Senior repurposes choreographic showcase for Dancers Responding to AIDS

March 29, 2019

Dancers kneeling behind soloist

Balka performing in the SCCC Choreographic Collective show, in Noah Guthier's "Lunchbox Revolutionaries" | Photo by Carolyn DiLoreto

Last spring, the SC Choreographic Collective presented—for the first time—its own show: curated, choreographed, directed and produced all by USC Kaufman BFA upperclassmen. This year, in carrying on the tradition, SCCC member Dylan Balka redirected the collective show for a cause very near to his heart. His main goal: to put on a show that would support Dancers Responding to AIDS (DRA), a program of Broadway Cares/Equity Fights AIDS. Balka took on the majority of the show’s administrative duties, as well as performing in the show last Saturday alongside his peers.

Early ideas and shifting parts

Balka’s initial motivation to rework the production came from a shift in SCCC members’ availability and schedules. Last year, at the collective’s founding, the leadership positions were filled by junior BFA students. This year, they are busy seniors, preparing for commencement and creating senior projects, all the while searching for employment. Knowing that the collective would need a boost in order to present at the same caliber, Balka offered his time. His incentive was furthered by an existing relationship with DRA, where he interned last summer.

“I wanted to use it as a fundraiser, for something larger than just the gratification of performance, to use dance for the spirit of giving,” Balka said.

He had been in conversation with DRA during the summer about the possibilities of a benefit involving his peers at USC Kaufman. Combining the resources of the two organizations seemed like a win-win.

Dancer solo onstage with blindfold

Jessica Muszynski in her piece “Honey” at the SCCC show | Photo by Carolyn DiLoreto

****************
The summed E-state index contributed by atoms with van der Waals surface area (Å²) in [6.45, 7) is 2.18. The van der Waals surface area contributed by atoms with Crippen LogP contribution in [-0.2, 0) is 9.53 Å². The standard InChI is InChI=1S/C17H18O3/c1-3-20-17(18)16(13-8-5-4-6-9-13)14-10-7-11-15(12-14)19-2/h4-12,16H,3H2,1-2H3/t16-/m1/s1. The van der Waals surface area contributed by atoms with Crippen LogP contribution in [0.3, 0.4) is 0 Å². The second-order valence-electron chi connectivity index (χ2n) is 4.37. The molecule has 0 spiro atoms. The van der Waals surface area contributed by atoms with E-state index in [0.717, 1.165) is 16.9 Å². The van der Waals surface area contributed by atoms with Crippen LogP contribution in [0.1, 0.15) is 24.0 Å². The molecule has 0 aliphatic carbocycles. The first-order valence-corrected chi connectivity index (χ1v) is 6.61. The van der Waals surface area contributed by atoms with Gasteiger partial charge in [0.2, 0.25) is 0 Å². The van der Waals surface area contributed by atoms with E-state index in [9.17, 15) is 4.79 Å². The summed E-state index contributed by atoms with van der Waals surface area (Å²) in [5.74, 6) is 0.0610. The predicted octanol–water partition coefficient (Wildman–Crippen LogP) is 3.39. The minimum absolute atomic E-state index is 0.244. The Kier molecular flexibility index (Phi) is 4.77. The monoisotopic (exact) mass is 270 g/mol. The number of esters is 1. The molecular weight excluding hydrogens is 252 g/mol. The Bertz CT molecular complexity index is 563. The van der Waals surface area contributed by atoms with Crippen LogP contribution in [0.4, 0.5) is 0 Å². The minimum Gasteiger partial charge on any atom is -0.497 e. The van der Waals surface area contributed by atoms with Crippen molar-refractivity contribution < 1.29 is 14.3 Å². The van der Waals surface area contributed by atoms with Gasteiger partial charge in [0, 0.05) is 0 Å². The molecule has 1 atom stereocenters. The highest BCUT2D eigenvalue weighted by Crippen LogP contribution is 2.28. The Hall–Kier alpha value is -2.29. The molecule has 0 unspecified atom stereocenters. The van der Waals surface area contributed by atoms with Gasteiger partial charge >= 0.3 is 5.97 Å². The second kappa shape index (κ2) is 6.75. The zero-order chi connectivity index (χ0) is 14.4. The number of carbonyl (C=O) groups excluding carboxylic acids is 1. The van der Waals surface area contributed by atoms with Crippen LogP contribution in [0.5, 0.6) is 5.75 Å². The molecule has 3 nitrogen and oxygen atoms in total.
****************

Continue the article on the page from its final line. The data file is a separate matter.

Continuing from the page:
Creation and curation 

This would be Balka’s first show curating and producing, though he did show his own choreography at last year’s SCCC show. With the help of USC Kaufman and DRA staff, he enlisted his peers for jobs of all sorts. Some submitted choreography and some performed. Others made up the backstage crew, the box office and even the musical accompaniment. Through this process, Balka learned to delegate and to make executive decisions.

“Curating always really excited me, and as a choreographer I always liked to see how transitions could move seamlessly,” he said. “Translating that into curating the show itself was a really interesting concept. I had to see how pieces flowed into each other, kept the audience awake and interested, made strong finishes, and segued into good conversation.”

He said it almost seemed like he was able to design his own little world for the night. Details he hadn’t even considered before they were brought to his attention. The length of intermission, the in-house playlist, the front-of-house greeters were all his responsibility.

Lessons from leadership

Atop the leadership duties, Balka met unexpected disruptions and learned the value of last-minute solutions. A dancer and choreographer had emergency knee surgery—Balka, wanting to maintain a complete program, performed his own solo instead.

He was ultimately able to reach his goal—he raised over two thousand dollars for DRA, with the help of peers and mentors. In the wake of success, he’s much more aware and equipped for the stressors of future endeavors.

“With fundraising, you almost don’t know if it’s going to happen until the day of the show,” he said. “You just have to have faith and persistence, and trust that it will happen if you do the work.”

He attributes much of his success to collaboration. The team he assembled included several dancers with multiple talents, who were able to fulfill many roles.

“If you can collaborate, by all means get them on board,” he said. “You don’t realize how many details come up, from programs to playlists to tech rehearsals—if you have a team, you’re in good shape.”

It doesn’t seem this will be the end of Balka’s producing career. Though the process was difficult, he admits he feels much more prepared now for what may come.

“I have realized I’m much more capable than I previously expected: at the end of the day, I know I have such a solid foundation for the next time around.”

By Celine Kiner